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Cleveland County African American Heritage Trail
Item 10 of 11

From the late 1880s until 1926, the primary educational opportunity for African American youth in Kings Mountain was offered at the Bynum A.M.E. Zion Church and led by one teacher. In 1926, Kings Mountain School, a five-classroom building, was completed and the campus was renamed Davidson School in 1934. The school continued to serve African American students until 1961, when Kings Mountain School District consolidated rural and urban schools and all students were transferred to Compact School. The main building of Davidson School served as the district’s administrative offices starting in 1969.


  • Branch, Property, Tree, Land lot
  • Branch, Property, Land lot, Road surface
  • Brick, Brickwork, Property, Text

Beginning around 1888, African American youth residing in Kings Mountain attended classes in the Bynum A.M.E. Zion Church led by one teacher. This endeavor, organized by Reverend A.L. Martin and church elders, was the town’s primary African American educational instruction until the 1920s. At that time, the school system solicited public donations and subsidies from the Rosenwald Fund to construct a new graded school. In 1926, contractors completed Kings Mountain School, a one-story, gable-roofed, brick, H-plan, five-classroom building for $10,500. The local African American and white communities contributed $500 each, the Rosenwald Fund $1,300, and the school system paid the remaining $8,200.82. 

Reverend J.W. Roberts served as principal, assisted by his wife, Ida, who also taught in the school. R.J. Davidson next assumed leadership, and in 1934, on the recommendation of the Parent Teacher Association, the school system renamed the campus in his honor. During the 1934-1935 term, Davidson’s faculty consisted of two high school educators and seven elementary school instructors. High school enrollment comprised of eighty-one students, twelve of whom graduated. The faculty distribution remained the same in June 1941, when one male and six female teachers oversaw the elementary. Davidson and two male faculty members instructed seventy-one high school pupils, nine of whom successfully completed the course of study.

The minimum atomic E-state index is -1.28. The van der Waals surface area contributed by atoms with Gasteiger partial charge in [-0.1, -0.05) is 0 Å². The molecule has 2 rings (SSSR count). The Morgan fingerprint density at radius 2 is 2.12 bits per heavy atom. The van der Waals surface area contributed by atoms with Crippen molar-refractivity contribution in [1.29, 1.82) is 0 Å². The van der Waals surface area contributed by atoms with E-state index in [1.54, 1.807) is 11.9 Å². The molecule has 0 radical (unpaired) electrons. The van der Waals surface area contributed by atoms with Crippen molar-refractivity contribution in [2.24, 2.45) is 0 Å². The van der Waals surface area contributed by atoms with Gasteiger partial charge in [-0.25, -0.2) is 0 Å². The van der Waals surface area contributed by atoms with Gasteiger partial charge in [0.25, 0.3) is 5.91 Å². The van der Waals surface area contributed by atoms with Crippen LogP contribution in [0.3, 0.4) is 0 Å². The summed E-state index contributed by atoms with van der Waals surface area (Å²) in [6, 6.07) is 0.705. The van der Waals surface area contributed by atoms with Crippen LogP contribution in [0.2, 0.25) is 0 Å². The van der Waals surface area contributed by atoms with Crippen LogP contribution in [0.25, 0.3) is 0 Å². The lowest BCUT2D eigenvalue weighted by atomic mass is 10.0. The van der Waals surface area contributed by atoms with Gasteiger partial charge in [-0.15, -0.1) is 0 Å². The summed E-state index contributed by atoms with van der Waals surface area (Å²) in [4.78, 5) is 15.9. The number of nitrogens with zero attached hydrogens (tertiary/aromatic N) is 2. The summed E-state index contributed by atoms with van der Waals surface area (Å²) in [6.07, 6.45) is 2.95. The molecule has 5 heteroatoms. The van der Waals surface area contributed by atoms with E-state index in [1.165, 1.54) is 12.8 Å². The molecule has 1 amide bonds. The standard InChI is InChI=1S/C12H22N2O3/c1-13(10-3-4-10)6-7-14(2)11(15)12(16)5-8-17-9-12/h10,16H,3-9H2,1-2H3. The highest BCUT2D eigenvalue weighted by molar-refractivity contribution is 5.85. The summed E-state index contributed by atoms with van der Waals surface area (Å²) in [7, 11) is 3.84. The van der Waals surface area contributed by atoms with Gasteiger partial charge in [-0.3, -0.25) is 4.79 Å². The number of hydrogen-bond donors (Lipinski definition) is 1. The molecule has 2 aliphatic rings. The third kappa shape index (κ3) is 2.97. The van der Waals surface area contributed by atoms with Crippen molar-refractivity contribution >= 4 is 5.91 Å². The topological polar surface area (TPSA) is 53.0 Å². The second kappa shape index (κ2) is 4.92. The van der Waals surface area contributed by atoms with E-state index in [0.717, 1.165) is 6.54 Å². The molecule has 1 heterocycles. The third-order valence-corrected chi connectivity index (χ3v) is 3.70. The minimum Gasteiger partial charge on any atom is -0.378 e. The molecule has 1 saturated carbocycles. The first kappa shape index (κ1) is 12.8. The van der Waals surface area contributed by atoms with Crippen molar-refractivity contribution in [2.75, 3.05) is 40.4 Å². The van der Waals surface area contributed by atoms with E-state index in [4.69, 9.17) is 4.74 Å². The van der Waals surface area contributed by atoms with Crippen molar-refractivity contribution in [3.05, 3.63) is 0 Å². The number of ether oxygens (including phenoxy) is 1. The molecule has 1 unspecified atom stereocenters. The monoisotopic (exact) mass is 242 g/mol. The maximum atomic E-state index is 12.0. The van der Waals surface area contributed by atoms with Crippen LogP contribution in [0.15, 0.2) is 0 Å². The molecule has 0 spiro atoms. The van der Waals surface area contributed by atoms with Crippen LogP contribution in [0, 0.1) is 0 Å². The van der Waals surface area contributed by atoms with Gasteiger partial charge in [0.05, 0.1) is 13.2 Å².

High school students occupied four of eleven classrooms, participated in extracurricular activities including athletics and drama, glee, and literary clubs, and published a newspaper called The Guidepost. 

During the 1949-1950 academic term, Davidson School enrolled 164 first through eighth grade African American pupils taught by principal John Albert Gibson and five female teachers. Daily attendance averaged 146 students. Extracurricular activities included athletics, drama, and hobby clubs. High school attendance was around 70 students under the tutelage of two female teachers and one male teacher. Facility improvements included front sidewalk installation and associated landscaping. 

In 1954, contractors finished a one-story, flat-roofed, Modernist, six-classroom, elementary school building designed by architect James L. Beam. In 1959-1960, Gibson and three instructors taught 77 high school students, sixteen of whom graduated. 

In 1961, Kings Mountain School District’s consolidation of rural and urban schools resulted in Davidson High School students being bused to Compact School. First through eighth grades remained at Davidson School, which operated until 1968. That year, Kings Mountain School District demolished the 1926 Rosenwald School. The 1954 elementary school functioned briefly as a campus for students with special needs before being renovated to serve as the district’s administrative offices from 1969. 

Written By Chavis Gash

Image Sources(Click to expand)

Earl Scruggs Center

Earl Scruggs Center

Earl Scruggs Center